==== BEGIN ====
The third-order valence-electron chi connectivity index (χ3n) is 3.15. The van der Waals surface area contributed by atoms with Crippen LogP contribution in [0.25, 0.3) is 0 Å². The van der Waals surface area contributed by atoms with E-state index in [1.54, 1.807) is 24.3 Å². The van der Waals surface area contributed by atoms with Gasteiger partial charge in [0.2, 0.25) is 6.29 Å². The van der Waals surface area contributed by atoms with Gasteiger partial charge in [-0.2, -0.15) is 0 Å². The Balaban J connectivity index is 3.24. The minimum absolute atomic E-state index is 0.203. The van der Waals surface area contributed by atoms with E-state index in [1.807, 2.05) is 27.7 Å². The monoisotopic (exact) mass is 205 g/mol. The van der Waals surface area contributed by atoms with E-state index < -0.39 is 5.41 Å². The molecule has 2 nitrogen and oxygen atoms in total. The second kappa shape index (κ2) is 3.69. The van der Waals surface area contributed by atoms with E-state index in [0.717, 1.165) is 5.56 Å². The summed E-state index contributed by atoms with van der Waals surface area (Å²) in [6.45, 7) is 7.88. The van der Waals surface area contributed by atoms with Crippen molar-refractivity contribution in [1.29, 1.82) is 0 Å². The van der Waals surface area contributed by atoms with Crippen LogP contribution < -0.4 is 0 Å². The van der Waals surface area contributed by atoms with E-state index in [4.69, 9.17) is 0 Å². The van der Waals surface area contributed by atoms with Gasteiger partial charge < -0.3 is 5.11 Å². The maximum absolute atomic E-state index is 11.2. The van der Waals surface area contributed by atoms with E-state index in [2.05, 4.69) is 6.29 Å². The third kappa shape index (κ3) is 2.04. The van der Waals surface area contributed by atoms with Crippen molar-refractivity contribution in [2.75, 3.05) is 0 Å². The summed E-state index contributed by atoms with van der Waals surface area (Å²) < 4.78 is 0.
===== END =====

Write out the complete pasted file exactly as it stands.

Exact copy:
The third-order valence-electron chi connectivity index (χ3n) is 3.15. The van der Waals surface area contributed by atoms with Crippen LogP contribution in [0.25, 0.3) is 0 Å². The van der Waals surface area contributed by atoms with E-state index in [1.54, 1.807) is 24.3 Å². The van der Waals surface area contributed by atoms with Gasteiger partial charge in [0.2, 0.25) is 6.29 Å². The van der Waals surface area contributed by atoms with Gasteiger partial charge in [-0.2, -0.15) is 0 Å². The Balaban J connectivity index is 3.24. The minimum absolute atomic E-state index is 0.203. The van der Waals surface area contributed by atoms with E-state index in [1.807, 2.05) is 27.7 Å². The monoisotopic (exact) mass is 205 g/mol. The van der Waals surface area contributed by atoms with E-state index < -0.39 is 5.41 Å². The molecule has 2 nitrogen and oxygen atoms in total. The second kappa shape index (κ2) is 3.69. The van der Waals surface area contributed by atoms with E-state index in [0.717, 1.165) is 5.56 Å². The summed E-state index contributed by atoms with van der Waals surface area (Å²) in [6.45, 7) is 7.88. The van der Waals surface area contributed by atoms with Crippen molar-refractivity contribution in [1.29, 1.82) is 0 Å². The van der Waals surface area contributed by atoms with Crippen LogP contribution < -0.4 is 0 Å². The van der Waals surface area contributed by atoms with E-state index in [4.69, 9.17) is 0 Å². The van der Waals surface area contributed by atoms with Gasteiger partial charge < -0.3 is 5.11 Å². The maximum absolute atomic E-state index is 11.2. The van der Waals surface area contributed by atoms with E-state index in [2.05, 4.69) is 6.29 Å². The third kappa shape index (κ3) is 2.04. The van der Waals surface area contributed by atoms with Crippen molar-refractivity contribution in [2.75, 3.05) is 0 Å². The summed E-state index contributed by atoms with van der Waals surface area (Å²) < 4.78 is 0.